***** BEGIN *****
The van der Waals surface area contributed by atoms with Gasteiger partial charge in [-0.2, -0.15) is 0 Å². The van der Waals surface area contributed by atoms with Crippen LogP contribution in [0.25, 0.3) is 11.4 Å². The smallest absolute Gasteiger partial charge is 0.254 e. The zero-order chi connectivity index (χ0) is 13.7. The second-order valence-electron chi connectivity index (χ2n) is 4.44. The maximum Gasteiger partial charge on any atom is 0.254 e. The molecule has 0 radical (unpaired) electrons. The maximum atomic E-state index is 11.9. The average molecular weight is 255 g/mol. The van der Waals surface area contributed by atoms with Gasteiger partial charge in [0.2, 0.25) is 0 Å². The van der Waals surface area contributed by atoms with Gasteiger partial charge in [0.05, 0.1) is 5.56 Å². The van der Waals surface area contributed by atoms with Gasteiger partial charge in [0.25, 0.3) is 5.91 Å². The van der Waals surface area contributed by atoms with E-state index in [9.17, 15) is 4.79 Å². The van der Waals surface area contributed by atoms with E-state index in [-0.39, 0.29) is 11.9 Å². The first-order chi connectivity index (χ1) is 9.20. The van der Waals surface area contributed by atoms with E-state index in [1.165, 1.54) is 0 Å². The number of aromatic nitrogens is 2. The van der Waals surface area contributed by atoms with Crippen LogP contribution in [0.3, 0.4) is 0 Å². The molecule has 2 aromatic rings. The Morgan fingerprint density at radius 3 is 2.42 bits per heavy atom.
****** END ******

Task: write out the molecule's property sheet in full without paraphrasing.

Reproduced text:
The van der Waals surface area contributed by atoms with Gasteiger partial charge in [-0.2, -0.15) is 0 Å². The van der Waals surface area contributed by atoms with Crippen LogP contribution in [0.25, 0.3) is 11.4 Å². The smallest absolute Gasteiger partial charge is 0.254 e. The zero-order chi connectivity index (χ0) is 13.7. The second-order valence-electron chi connectivity index (χ2n) is 4.44. The maximum Gasteiger partial charge on any atom is 0.254 e. The molecule has 0 radical (unpaired) electrons. The maximum atomic E-state index is 11.9. The average molecular weight is 255 g/mol. The van der Waals surface area contributed by atoms with Gasteiger partial charge in [0.2, 0.25) is 0 Å². The van der Waals surface area contributed by atoms with Gasteiger partial charge in [0.05, 0.1) is 5.56 Å². The van der Waals surface area contributed by atoms with Gasteiger partial charge in [0.25, 0.3) is 5.91 Å². The van der Waals surface area contributed by atoms with E-state index in [9.17, 15) is 4.79 Å². The van der Waals surface area contributed by atoms with E-state index in [-0.39, 0.29) is 11.9 Å². The first-order chi connectivity index (χ1) is 9.20. The van der Waals surface area contributed by atoms with E-state index in [1.165, 1.54) is 0 Å². The number of aromatic nitrogens is 2. The van der Waals surface area contributed by atoms with Crippen LogP contribution in [0.3, 0.4) is 0 Å². The molecule has 2 aromatic rings. The Morgan fingerprint density at radius 3 is 2.42 bits per heavy atom.